A bipartisan report released last week by the Senate's Select Committee on Intelligence confirms that the terrorist attack on U.S. diplomatic facilities in Benghazi, Libya, on Sept. 11, 2012, was all too predictable.
It also re-asserts the reality that the murderous assault was not a sudden overreaction to an obscure anti-Mohammed video.
As a news release that accompanied the panel's report put it: "The committee found the attacks were preventable, based on extensive intelligence reporting on the terrorist activity in Libya - to include prior threats and attacks against Western targets - and given the known security shortfalls at the U.S. Mission."
That preventable onslaught killed four Americans, including U.S. Ambassador Christopher Stevens.
The report - from a committee with a Democratic majority - cites ample evidence that the assault, involving rocket-propelled grenades and well-aimed small-arms fire, was a deliberate terrorist attack. Intelligence assessments have linked the attack to groups tied to al-Qaida.
The report also indirectly supports the view that politics were in play when then-U.S. Ambassador to the United Nations Susan Rice appeared on five news shows, five days after the attack, to give a flawed version of events. She said the violence was a spontaneous protest against that anti-Mohammed video. Administration officials stuck to that myth for two weeks after the attack before finally conceding that it was a well-planned terrorist assault.
But the new Senate report, signed by intelligence panel Chair Diane Feinstein, D-Calif., does not hold anyone in the State Department or Obama administration responsible for that extended fiction - or for the failure to provide repeatedly requested security for the Benghazi mission, or for the lack of a military rescue mission.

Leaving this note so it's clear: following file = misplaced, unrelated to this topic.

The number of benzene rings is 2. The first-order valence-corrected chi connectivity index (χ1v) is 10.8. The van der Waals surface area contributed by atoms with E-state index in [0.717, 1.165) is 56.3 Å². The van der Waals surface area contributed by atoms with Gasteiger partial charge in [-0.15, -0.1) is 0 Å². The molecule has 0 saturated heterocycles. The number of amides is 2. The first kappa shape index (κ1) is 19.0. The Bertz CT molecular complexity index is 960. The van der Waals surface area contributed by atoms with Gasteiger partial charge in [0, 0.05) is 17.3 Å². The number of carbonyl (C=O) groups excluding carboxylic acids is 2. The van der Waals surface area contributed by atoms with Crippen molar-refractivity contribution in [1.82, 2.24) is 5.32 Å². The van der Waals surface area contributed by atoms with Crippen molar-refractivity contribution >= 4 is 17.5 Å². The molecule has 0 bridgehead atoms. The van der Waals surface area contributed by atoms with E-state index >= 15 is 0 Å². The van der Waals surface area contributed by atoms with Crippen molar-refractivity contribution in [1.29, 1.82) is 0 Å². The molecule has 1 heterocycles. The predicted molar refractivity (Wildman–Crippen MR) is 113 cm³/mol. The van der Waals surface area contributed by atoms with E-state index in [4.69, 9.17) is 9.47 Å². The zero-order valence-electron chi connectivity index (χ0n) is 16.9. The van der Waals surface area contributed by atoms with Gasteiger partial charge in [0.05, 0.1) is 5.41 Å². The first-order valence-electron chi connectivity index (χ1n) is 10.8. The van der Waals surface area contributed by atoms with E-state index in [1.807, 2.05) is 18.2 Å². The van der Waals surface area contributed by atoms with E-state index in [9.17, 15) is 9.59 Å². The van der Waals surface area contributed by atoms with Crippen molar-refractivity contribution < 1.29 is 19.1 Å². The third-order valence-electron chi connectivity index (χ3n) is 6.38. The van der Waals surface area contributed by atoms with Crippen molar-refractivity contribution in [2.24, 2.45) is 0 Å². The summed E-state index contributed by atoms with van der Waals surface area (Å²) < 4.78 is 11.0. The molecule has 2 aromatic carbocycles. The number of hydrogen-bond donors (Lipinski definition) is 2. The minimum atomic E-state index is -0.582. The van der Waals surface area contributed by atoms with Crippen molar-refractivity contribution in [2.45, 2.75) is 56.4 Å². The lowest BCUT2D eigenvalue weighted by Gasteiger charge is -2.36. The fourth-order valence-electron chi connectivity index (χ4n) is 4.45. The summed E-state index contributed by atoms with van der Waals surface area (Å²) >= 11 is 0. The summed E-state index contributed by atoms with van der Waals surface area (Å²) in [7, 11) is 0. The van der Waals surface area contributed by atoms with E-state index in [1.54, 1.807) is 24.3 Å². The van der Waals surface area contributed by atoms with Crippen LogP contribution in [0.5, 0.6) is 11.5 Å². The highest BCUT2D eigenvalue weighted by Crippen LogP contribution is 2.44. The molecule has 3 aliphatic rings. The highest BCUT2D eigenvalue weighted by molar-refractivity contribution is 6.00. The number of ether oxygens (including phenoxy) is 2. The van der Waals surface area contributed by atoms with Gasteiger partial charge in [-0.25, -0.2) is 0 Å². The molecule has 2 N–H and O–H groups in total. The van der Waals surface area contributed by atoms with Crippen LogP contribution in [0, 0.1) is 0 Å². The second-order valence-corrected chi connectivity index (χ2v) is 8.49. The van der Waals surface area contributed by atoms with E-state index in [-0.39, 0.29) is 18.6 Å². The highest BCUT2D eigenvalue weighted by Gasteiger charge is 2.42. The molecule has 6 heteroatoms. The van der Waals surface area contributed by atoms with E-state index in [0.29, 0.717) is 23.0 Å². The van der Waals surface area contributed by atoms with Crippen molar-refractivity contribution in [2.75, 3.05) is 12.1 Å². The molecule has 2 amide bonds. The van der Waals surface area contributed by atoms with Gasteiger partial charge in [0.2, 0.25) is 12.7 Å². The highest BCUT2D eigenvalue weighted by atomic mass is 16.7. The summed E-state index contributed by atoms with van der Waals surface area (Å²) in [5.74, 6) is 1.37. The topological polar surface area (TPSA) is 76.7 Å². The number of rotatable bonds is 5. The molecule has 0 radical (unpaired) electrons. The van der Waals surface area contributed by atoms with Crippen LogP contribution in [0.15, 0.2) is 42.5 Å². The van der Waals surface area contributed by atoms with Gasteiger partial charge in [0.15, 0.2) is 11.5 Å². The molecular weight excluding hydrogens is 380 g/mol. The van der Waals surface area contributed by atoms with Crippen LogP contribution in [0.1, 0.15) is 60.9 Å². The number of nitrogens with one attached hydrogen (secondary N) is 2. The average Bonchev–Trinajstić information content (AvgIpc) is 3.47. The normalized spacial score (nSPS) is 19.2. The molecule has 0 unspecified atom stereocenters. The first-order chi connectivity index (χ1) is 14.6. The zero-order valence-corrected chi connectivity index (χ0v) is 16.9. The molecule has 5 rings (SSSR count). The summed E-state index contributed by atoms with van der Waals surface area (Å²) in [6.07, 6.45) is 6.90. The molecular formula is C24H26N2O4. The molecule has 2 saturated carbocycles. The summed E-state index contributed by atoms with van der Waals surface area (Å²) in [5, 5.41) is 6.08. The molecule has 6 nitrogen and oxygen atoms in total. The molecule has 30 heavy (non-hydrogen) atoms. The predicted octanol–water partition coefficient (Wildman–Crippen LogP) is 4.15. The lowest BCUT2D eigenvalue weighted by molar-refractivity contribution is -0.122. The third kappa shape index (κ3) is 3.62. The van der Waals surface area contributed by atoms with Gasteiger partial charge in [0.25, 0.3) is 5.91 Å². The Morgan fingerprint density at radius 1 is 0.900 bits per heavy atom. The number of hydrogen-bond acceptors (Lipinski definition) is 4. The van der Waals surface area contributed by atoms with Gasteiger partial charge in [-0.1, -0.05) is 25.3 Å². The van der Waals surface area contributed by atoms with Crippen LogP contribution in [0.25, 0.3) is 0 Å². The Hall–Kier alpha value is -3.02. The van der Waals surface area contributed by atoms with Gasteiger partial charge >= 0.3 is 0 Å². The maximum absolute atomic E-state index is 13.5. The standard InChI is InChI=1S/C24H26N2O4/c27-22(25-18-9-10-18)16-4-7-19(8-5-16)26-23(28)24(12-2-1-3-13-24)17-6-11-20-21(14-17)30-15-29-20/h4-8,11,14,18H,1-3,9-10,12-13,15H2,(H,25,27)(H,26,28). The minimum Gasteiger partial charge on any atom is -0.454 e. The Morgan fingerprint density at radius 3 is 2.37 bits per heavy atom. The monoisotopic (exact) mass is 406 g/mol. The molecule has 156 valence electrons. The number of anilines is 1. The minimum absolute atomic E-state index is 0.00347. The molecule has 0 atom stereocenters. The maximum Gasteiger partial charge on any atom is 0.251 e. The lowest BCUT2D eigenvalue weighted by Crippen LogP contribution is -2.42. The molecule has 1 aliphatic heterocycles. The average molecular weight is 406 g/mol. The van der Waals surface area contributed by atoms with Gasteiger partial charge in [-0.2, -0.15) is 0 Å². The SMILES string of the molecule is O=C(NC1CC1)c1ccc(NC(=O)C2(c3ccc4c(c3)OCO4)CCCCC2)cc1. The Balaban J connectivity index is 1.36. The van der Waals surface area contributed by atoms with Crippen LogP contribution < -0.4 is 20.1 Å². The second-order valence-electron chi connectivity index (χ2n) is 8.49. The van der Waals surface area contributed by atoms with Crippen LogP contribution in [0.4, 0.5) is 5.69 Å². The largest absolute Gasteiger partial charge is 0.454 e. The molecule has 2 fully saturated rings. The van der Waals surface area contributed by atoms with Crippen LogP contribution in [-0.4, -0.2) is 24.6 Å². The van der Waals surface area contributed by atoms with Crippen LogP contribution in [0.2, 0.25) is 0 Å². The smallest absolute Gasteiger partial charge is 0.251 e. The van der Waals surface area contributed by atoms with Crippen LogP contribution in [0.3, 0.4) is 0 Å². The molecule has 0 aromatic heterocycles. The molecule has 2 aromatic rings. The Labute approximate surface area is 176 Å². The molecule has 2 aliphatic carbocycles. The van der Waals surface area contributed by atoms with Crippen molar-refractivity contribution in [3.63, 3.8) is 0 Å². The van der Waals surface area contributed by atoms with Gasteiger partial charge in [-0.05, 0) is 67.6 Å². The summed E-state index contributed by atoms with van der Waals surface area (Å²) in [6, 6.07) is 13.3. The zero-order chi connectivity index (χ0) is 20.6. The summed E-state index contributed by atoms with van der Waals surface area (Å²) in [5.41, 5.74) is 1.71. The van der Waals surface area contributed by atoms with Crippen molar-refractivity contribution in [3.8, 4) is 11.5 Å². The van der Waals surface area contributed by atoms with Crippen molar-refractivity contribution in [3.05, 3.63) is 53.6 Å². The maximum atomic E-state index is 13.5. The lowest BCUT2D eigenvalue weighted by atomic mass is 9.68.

Sen. Feinstein even said that she hoped the report would "put to rest many of the conspiracy theories and political accusations about what happened at Benghazi."
However, you need not be a conspiracy theorist to be troubled by the Obama administration's Benghazi performance - before, during and after the terrorist attack.
The administration is still placing blame for its false account on faulty intelligence. But though the early CIA report did cite the anti-Muslim video, it also initially included this crucially accurate information: "We do know that Islamic extremists with ties to al-Qaida participated in the attack."
That sentence was deleted at the request of State Department spokeswoman Victoria Nuland, who warned in an email to the White House that it "could be abused by members [of Congress] to beat up on the State Department for not paying attention to warnings."
And now, in the new Senate report, high-ranking State Department officials again escape responsibility for their tragic failures on Benghazi.
Committee member Sen. Susan Collins, R-Maine, rightly deplored that missed opportunity, explaining:
"Sufficient time has elapsed for the State Department to demonstrate whether or not decision makers would be held accountable for poor judgments, refusal to tighten security, and misinformation."
And significant questions remain unanswered about the lack of a military response to the attack, which went on for several hours after the Pentagon and the White House were made aware it had begun.
The president and many of his Democratic allies, including former Secretary of State Hillary Clinton, might have generally succeeded in branding this story "old news."
But the timeless lessons of Benghazi aren't just about the 2012 - or 2016 - presidential politics.
And despite its flaws, the Senate report does a useful service by making it clear that the Benghazi outcome was preventable - and that it was not the result of a spontaneous outburst by a street mob.
The report also serves notice on the perils of failing to heed warnings about insufficient security for U.S. diplomats abroad.
And it's a reminder that high-ranking officials should deliver facts, not politically motivated fiction, about outrages like the one that occurred in Benghazi.
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